Once again, we find the Koch brothers in action, swinging their interlocked network of extremist laissez-faire groups behind big telecom's current coup attempt. Charles and David, the multi-billionaire brothers who have quietly founded and richly funded dozens of far-right-wing organizations to advance their vision of corporate-run America [Lowdown, February 2010], would naturally despise a rebellious, populist-spirited, grassroots information/communication network with the reach and power of today's internet. Better to put this bucking beast under a tight corporate bridle as soon as possible.
Americans for Prosperity (AFP), created by David in 1984, has long been the billionaire boys' chief political attack machine, specializing in doublespeak, distortions, manipulations, histrionics, stunts and tricks, deceit, huffery and puffery, and lies. Recently, AFP has been the main corporate front group for creating the howling teabag rallies, ridiculing climate change realities, and spreading falsifications about all-things-Obama. And, now, net neutrality is getting the AFP treatment:
n The first step by these professional dissemblers is to "rebrand" the issue. In this case, they went straight to Orwellian doublespeak--AFP's monkeywrenchers simply ignore the fact that this fight is about a corporate power grab, instead wailing that big government is seeking "sweeping" regulations that will lead to a "nationalized internet." Also, net neutrality is a benign term, so longtime AFP associate Dick Armey (the former GOP House majority leader) twisted it into something nasty: "net brutality," conjuring up jack-booted government agents harassing innocent ISP corporations and bursting into our homes to pull our internet plugs (hey, subtlety is not AFP's game).
By unleashing the full menagerie of right-wing attack forces, internet corporatizers intend to stir up another frenzy of teabag fear about intrusive government, thus creating such a political cacophony that craven congress critters will be afraid to stand up for internet democracy. This is not, however, the corporatizers' only ploy. They are also rolling out the heavy artillery they deploy for any big Washington offensive: money and lobbying.
These are huge corporations with practically bottomless resources. Time Warner Cable's income was $17.9 billion last year, Comcast's was $35.8 billion, Verizon's was $49 billion, and AT&T's was $123 billion. Their profits totaled $20.8 billion. The total assets of the Big Four telecom powers topped half-a-trillion dollars.
As the Supreme Court has decreed (Lowdown, March 2010), corporations are free to apply any portion of this immense treasure trove to defeating members of Congress who oppose their internet lockdown. Not counting the vaults of corporate money that the four will pour into their own independent campaigns for this fall's congressional elections, they have already contributed $67 million directly to particular candidates. This does not include $27 million that telecoms have funneled to candidates so far this year through their trade groups.
This barrage of corporate political cash no longer amounts to "influence" money--it is intimidation money. In corporate speak, it says, "Support us, or we'll crush you."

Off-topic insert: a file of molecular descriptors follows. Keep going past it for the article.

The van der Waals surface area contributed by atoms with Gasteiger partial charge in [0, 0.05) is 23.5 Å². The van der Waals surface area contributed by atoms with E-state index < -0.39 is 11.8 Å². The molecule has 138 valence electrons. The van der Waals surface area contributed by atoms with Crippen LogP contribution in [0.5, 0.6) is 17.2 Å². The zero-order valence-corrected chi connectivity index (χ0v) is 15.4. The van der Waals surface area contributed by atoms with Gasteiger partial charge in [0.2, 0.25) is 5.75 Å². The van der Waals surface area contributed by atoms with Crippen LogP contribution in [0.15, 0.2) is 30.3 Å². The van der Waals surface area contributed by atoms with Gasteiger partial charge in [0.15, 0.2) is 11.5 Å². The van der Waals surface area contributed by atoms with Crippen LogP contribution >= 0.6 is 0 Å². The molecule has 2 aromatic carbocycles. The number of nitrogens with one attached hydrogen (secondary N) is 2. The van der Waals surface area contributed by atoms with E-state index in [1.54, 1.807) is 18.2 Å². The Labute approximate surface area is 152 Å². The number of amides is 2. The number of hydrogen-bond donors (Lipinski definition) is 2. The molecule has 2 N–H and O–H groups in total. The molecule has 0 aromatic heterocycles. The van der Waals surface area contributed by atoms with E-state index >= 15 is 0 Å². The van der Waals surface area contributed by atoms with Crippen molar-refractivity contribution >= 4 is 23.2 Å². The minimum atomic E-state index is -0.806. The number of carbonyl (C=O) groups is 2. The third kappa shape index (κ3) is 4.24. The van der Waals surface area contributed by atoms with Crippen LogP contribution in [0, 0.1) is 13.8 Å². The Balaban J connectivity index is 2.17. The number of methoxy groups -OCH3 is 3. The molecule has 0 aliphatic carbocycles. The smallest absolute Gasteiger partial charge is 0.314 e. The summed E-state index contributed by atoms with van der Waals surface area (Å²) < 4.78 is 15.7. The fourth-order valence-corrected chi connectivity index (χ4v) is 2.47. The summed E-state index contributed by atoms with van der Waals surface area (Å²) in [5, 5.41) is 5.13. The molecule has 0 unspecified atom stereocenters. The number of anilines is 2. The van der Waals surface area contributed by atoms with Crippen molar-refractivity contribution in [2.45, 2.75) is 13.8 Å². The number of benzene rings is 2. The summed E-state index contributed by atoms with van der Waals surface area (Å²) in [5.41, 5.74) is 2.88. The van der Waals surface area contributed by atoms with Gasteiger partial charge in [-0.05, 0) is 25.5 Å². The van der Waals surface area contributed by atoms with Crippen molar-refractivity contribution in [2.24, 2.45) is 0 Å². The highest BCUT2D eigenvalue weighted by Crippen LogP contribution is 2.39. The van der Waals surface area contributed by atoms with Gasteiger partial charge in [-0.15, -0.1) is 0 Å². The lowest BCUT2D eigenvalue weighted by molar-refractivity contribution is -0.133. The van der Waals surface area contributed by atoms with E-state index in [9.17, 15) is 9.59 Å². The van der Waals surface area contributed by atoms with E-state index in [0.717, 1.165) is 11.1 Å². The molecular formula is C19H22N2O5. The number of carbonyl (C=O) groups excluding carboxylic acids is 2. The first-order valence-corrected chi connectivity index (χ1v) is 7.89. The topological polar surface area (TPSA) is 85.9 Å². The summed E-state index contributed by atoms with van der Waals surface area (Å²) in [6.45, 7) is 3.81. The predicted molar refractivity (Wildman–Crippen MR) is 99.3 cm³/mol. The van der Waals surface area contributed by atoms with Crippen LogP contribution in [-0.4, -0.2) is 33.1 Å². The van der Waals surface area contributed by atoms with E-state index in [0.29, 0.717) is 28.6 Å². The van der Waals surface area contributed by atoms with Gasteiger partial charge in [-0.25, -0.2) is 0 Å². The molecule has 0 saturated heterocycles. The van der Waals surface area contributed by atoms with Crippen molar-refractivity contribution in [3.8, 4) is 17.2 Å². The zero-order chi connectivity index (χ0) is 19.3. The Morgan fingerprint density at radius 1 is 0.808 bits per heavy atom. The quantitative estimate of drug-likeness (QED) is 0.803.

Then come the lobbyists tramp-tramp-tramping up Capitol Hill. So far, in the 2009-10 session of Congress, the Big Four have laid out nearly $70 million on hired guns (including ex-lawmakers) to convince Congress to kill net neutrality. At present, AT&T has 84 of these influence peddlers on its payroll, Comcast has 93, Time Warner has 87, and Verizon has 118.
To carry their water, the corporatizers have called on an old, reliable asset: Sen. John McCain. He's the number-one recipient of telecom campaign donations (taking nearly a million bucks in the past two years alone, including loving largesse from AT&T, Comcast, and Verizon). John "The Maverick" McCain has long used his senate power to craft internet rules to benefit his benefactors.
Last October, he stepped up one more time, introducing "The Internet Freedom Act," banning the FCC from enacting rules to preserve net neutrality. Incredibly, McCain rationalized his bill by parroting the paranoid nuttiness of the telecom-AFP-Beckian clique, squawking that "the government is coming! the government is coming!" The FCC's "onerous" plot, he declared would stifle job growth and innovation in America's crucial high-tech sector. While the rest of our economy was crashing in 2008, John explained, such creative companies as Google and Yahoo were making profits and jobs. Free the ISP's to restrict and slow internet content according to ability to pay, he cried, or you'll cripple the wealth-creating genius of the Googles and Yahoos.
Great theatrics, Senator! Except for one small detail: Google and Yahoo are major backers of net neutrality and ardent opponents of McCain's bill to let the telecoms censor and control content.
You don't need a computer to know what the score is. The effort by AT&T, Comcast, Time Warner, Verizon, and their front men to "keep the internet free from government control and regulations" (McCain's hyperbolic phrase) is nothing but a shameful ploy to allow corporate control and regulation of the internet. This is a classic clash between populism and plutocracy--a structural fight over whether public policy will favor the many... or the privileged few. As the groundbreaking blogsite Boing-Boing, a leading advocate of a populist internet put it, "Telecoms... want freedom all right. They want [the freedom] to charge us more money."
The geeks who have created, nurtured, and extended the internet are modern-day Thomas Paines who have democracy in mind and in their hearts. You can side with them... or with telecom oligarchs. I go with the geeks.